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  • The present findings suggested that


    The present findings suggested that nsEP inhibited CPG2 via deprivation of zinc ions, with no effect on apoenzyme integrity. Zinc may be removed from CPG2 by the electric forces. Within CPG2, each zinc ion was coordinated by one histidine, one glutamate and one aspartate [6]. The nsEP field can alter the free-energy profile of histidine [4], which relaxed the covalent bonds, thus releasing a zinc ion. As pulse duration was a determinant of the electric energy [10], longer pulses would lead to lower levels of zinc in CPG2, resulting in a lower activity. The binding of zinc within a protein with tertiary structure differed from that within CPG2; whether nsEP caused the zinc eviction in those proteins therefore should be explored. Similarly, nsEP may deactivate a protein with quaternary structure but without prosthetic groups, via other mechanisms such as the disassembly and conformation changes. CPG2 can release an active drug from a nontoxic prodrug (i.e., prodrug therapy). Because of enzymolysis, prodrugs became rapidly activated, leading to a high level of active drugs within the cancer; the leak of active drugs back into the circulation can cause systemic toxicity [11]. The present data suggested that nsEP modulate CPG2 activity, which may be useful to assist prodrug therapy. Further, nsEP was previously reported to produce anticancer effects [1], [12]. Thus, the combination of these two modalities may improve therapeutic efficacy and decrease toxicities.
    Acknowledgments This work was supported with a grant from the State Ministry of Education (SRFDP 20135503130002).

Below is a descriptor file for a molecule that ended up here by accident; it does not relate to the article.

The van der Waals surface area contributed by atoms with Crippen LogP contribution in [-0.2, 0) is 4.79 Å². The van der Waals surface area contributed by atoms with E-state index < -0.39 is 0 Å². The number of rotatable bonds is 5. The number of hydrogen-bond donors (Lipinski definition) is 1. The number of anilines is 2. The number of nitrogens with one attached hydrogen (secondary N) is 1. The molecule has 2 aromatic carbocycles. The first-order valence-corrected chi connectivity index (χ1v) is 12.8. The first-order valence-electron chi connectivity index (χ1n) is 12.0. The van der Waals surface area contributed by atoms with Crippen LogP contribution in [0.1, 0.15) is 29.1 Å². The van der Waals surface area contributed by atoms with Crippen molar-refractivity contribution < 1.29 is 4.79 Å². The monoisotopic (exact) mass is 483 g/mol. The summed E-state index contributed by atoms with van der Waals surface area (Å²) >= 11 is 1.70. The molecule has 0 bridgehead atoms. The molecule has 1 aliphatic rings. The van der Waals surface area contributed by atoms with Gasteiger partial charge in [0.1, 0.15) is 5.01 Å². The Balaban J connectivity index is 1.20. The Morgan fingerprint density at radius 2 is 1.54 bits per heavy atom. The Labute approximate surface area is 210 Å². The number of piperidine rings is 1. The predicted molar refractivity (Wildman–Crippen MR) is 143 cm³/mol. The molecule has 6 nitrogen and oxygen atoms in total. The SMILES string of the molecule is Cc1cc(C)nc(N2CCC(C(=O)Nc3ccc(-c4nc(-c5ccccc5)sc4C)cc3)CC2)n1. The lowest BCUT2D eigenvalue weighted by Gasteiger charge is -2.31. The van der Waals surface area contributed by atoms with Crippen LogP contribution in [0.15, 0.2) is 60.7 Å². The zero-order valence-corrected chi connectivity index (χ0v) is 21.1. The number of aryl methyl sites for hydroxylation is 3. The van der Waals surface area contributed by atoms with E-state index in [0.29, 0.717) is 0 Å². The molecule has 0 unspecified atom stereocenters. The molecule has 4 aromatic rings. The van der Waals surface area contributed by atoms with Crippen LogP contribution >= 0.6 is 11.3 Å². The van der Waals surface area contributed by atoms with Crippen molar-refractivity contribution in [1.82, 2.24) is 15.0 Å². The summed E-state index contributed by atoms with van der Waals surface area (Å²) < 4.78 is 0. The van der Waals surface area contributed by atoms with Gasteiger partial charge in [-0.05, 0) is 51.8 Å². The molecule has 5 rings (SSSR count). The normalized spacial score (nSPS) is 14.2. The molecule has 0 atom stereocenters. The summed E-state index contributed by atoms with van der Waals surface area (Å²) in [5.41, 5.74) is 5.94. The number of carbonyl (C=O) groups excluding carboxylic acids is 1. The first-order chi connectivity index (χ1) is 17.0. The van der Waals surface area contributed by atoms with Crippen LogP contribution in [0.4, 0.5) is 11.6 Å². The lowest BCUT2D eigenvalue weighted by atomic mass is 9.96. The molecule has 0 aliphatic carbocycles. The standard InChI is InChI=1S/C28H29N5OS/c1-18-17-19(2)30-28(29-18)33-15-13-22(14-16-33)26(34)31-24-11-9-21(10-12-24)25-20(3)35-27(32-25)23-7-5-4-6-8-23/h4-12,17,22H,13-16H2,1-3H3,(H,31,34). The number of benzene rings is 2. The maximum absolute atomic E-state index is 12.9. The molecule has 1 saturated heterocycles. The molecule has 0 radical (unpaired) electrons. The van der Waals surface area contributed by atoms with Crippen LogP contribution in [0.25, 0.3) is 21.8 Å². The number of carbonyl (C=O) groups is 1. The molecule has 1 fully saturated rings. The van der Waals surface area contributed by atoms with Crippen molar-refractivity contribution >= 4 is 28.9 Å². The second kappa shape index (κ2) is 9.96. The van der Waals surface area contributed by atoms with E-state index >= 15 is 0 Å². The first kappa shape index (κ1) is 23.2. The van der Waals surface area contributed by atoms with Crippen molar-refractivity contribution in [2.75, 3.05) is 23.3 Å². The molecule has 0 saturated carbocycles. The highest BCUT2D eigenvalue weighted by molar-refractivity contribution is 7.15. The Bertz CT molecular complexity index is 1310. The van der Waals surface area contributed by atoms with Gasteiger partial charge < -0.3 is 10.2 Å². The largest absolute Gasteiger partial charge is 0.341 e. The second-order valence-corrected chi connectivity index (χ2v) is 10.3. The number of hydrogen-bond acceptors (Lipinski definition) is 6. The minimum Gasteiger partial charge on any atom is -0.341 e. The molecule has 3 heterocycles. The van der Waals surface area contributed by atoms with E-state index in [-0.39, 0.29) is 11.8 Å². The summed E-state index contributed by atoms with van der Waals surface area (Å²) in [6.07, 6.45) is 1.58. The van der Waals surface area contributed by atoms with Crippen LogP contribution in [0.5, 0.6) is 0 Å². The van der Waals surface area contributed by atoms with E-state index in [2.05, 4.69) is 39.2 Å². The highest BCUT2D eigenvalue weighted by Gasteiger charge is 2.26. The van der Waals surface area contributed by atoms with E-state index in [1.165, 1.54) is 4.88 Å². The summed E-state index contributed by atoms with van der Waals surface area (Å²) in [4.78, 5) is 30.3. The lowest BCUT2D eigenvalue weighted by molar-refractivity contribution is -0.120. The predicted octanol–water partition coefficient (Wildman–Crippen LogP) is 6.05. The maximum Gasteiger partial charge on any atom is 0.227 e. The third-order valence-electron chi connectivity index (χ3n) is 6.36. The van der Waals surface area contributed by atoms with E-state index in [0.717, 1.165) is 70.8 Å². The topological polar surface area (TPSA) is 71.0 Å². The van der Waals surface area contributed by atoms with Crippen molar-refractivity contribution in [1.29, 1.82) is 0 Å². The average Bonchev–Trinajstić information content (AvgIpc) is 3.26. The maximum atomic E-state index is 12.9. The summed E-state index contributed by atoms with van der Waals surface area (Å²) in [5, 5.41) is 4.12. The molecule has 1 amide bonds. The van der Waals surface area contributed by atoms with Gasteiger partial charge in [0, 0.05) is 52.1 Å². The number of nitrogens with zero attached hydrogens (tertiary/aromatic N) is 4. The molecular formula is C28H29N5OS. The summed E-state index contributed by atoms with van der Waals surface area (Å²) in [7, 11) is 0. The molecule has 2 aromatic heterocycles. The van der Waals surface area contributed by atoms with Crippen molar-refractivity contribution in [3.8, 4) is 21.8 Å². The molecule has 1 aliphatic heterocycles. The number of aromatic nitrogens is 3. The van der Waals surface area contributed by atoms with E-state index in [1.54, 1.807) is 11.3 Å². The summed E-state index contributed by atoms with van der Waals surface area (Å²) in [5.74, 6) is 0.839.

Introduction Cancer is one of the leading causes of mortality with 8.2 million deaths and 14.1 million new cases worldwide (Cancer Research UK 2012). Although survival rates for certain cancers can be 98%, there are other types which only reach 1%. Therefore there remains an urgent need to develop new treatments. It has been long established that most chemotherapeutic agents lack specificity for cancer cells. The utilisation of monoclonal Nifedipine directed at tumour associated antigens to deliver drugs or radiation to tumours for diagnosis and therapy improved specificity. These antibody-drug conjugates needed to be internalised for the drug to be released intracellularly to exert its effect and success was limited for most epithelial cancers due to the heterogeneous nature of antigen expression [1] and other factors such as poor drug to antibody ratio and inadequate intracellular trafficking. It was during these times almost 30years ago that antibody directed enzyme prodrug therapy (ADEPT) was first proposed [2], [3], [4] to overcome some of the limitations of early antibody-drug conjugates. ADEPT did not need internalisation but aimed to generate drug in the extracellular areas of the tumour. However, it should be noted that whereas, ADEPT is still an experimental approach and mainly pursued by small academic groups at random, thanks to the consistent and determined effort from pharmaceutical industry, the field of antibody-drug conjugates [5] (ADC) has made immense progress towards generating molecules that showed greater clinical benefit which resulted in FDA approval of two compounds, Adcetris [6]and Kadcyla [7] and many more are in clinical development [8]. However, many challenges remain with both ADC and checkpoint inhibitor therapies. Main limitation of the current ADC molecules is drug resistance and antigen downregulation [9]. Although remarkable tumour responses have been observed with checkpoint inhibitors, these are associated with immune related toxicity including autoimmune disease [10], [11]. Therefore, alternative forms of therapies still need to be explored. Enzyme and prodrug systems provide an attractive approach for cancer therapy [12], [13], [14]. Earlier studies tried to explore the possibility of utilising enzymes present within tumours to convert low toxicity prodrug to a cytotoxic agent but no unique tumour specific enzymes were found [15]. Thus the ADEPT concept was formed (Fig. 1). It was proposed that monoclonal antibodies could be used to deliver unique enzymes specifically to tumours where they could convert many molecules of prodrugs to potent cytotoxic agents within tumours [2]. Hence a higher concentration of drug could be achieved than possible by direct administration. The drug would be generated extracellularly and being a small molecule could diffuse throughout the tumour mass also killing the cells not expressing the antigen via a by-stander effect [16].